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Serrano v. Lopez

United States District Court, S.D. New York

June 23, 2014


Bonnie Jarret, Esq., David Draper, Esq., KIRKLAND & ELLIS LLP, New York, NY, Attorneys for Plaintiff.



ROBERT W. SWEET, District Judge.

The defendant, pro se, Jessica Lopez ("Lopez" or the "Defendant") has moved (1) to dismiss the complaint of plaintiff Rafael Serrano ("Serrano" or the "Plaintiff"), (2) for the appointment of counsel, and (3) for injunctive relief. Serrano has moved to dismiss the counterclaim of Lopez alleging slander.

Based on the conclusions set forth below, the motions of Lopez to dismiss the complaint, for counsel, and for injunctive relief are each denied, and the motion of Serrano to dismiss the slander counterclaim is granted with leave granted to Lopez to replead.


On January 29, 2014, Serrano filed his complaint alleging Defendant's infringement of his intellectual property rights, fraudulent procurement of a federal trademark registration, and misappropriation of his identity and persona. On February 20, 2014, Lopez filed a counterclaim seeking to assert a state law claim for slander and a motion to dismiss Serrano's complaint. Lopez's pleadings also indicated that she sought injunctive relief. On March 17, 2014, Serrano moved to dismiss Lopez's slander counterclaim. All motions were marked fully submitted on April 16, 2014.


1. Plaintiff's Conception and Use of the AMORETTO Mark

Plaintiff's complaint alleges that in or about February of 1985, Serrano conceived of a music performance concept which consisted of group performance combining instrumental and vocal aspects resulting in a musical blend which incorporated versified, traditional elements of Latin music, such as Latin beats and the distinctive clave rhythm, with computerized music sounds. (Compl. ¶ 14.) Visually and in live performance, the music performance concept included an element of dance and physical movement, primarily by two or three female performers who would also provide backup vocals, and further included attire derived from Latin American and Spanish origins of fashion, including black and/or white color-schemed garments and Bolero-styled hats. (Compl. ¶ 15.)The term "AMORETTO" was used by Serrano to identify and promote the distribution and performance of recorded and live music associated with this music performance concept. (Compl. ¶ 13.)

Serrano first made commercial use of the AMORETTO mark when he produced the recorded music album Cláve Rocks on a microgroove vinyl record ("LP record") medium and included three versions of the "Cláve Rocks" song-the Club Vocal, Radio Edit, and Dub Rocks versions. (Compl. ¶ 16.) The production and recording of the AMORETTO Cláve Rocks album was proposed, organized, controlled, and overseen by Serrano. (Compl. ¶ 17.) Serrano exercised creative control and direction over the production of the album and made key personnel decisions surrounding the recording and production of the album, including through composing the various instrumental and vocal roles, and then selecting the specific individuals who would fulfill each role. (Compl. ¶ 18.)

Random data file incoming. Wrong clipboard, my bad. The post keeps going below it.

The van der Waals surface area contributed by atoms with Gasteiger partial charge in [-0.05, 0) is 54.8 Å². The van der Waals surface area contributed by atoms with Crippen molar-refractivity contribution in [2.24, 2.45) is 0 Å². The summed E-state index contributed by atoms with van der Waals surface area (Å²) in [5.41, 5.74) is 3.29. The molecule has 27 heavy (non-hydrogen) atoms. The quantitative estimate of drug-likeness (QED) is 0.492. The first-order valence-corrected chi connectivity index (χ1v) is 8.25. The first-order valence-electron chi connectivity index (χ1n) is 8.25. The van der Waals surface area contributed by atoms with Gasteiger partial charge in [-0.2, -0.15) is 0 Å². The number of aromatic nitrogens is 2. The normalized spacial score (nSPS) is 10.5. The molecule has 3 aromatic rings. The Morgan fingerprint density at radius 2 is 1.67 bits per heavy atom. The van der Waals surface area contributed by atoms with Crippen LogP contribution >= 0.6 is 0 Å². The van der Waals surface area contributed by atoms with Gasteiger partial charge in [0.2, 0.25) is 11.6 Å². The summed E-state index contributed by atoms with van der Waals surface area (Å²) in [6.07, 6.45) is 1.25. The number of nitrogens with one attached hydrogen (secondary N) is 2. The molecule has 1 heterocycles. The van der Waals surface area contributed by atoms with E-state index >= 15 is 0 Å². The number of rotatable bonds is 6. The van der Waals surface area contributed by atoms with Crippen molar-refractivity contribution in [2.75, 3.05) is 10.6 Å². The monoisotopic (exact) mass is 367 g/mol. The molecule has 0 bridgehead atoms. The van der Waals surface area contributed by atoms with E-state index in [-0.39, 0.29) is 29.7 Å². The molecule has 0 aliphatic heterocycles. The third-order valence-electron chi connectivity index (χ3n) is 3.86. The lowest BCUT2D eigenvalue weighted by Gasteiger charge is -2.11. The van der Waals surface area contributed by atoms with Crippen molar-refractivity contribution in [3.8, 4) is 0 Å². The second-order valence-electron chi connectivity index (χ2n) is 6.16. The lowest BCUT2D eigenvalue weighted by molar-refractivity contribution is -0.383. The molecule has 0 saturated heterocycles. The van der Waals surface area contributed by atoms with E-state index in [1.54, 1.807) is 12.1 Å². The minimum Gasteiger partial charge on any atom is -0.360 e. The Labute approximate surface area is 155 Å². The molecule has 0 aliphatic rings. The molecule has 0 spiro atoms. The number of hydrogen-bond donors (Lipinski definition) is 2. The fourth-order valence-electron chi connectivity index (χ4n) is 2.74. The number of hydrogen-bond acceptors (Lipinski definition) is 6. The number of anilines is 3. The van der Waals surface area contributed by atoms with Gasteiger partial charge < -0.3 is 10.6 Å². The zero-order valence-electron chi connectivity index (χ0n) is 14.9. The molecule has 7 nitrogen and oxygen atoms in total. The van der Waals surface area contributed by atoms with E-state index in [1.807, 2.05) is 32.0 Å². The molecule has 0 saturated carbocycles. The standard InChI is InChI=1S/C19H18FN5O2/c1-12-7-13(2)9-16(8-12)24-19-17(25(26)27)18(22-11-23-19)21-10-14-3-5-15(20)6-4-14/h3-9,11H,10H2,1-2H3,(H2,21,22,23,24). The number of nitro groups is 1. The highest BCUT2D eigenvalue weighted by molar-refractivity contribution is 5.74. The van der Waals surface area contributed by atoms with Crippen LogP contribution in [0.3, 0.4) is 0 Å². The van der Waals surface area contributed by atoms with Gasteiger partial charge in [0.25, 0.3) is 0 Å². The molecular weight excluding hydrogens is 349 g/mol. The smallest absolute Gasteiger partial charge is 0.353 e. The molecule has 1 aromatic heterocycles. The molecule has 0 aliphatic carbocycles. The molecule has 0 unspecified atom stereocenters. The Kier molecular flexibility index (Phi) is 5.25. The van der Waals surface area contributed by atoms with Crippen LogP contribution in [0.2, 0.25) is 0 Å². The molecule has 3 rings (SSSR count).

The AMORETTO Cláve Rocks album was recorded and produced on an LP record between February of 1985 and February of 1986 and was sold and distributed beginning in March or April of 1986 with the help of record company PKO Records ("PKO"). (Compl. ¶ 19.) The AMORETTO mark was printed on the labels of the LP record and the record was distributed to a variety of retail outlets for sale to the public and was played on New York-based radio stations broadcasting in the tri-state metropolitan area. (Compl. ¶¶ 19-21.) When the "Cláve Rocks" song was performed on the radio, disc jockeys simultaneously identified the song with its title (i.e., "Cláve Rocks") and the associated AMORETTO mark. (Compl. ¶ 22.)

In July of 1986, Serrano and PKO created a design for an outer cardboard record jacket to be used for future sales of the Cláve Rocks LP record previously released in March or April of 1986.[1] (Compl. ¶ 23.) The face of the jacket for the AMORETTO Cláve Rocks album prominently featured the album title, Cláve Rocks, alongside the AMORETTO mark. (Compl. ¶ 24.) Serrano and PKO enlisted three women, including Defendant, to pose with Serrano to create the photograph for the AMORETTO Cláve Rocks album cover. (Compl. ¶ 26.) The design for the face of the jacket for the AMORETTO Cláve Rocks album was subject to Serrano's final approval; Serrano alleges Lopez was not involved in the creation, recording, production, or release of the Cláve Rocks album. (Compl. ¶¶ 25, 27.)

In September or October of 1986, Serrano began public performance of the "Cláve Rocks" song using the AMORETTO mark in various locations in New York City and New Jersey. (Compl. ¶¶ 28-29.) Serrano made the booking arrangements and exercised control over the logistics of these early live performance appearances. (Compl. ¶ 30.) During the performances, Serrano danced and played synthesizer and keyboard instruments, while a pre-recorded overlay of the vocal and instrumental tracks from the AMORETTO Cláve Rocks album played. (Compl. ¶ 28.) Three women danced and provided backup vocal accompaniment, attired in Latin American and Spanish fashion-inspired garments - usually in black and/or white color-schemed attire - and topped with Bolero-styled hats. Id.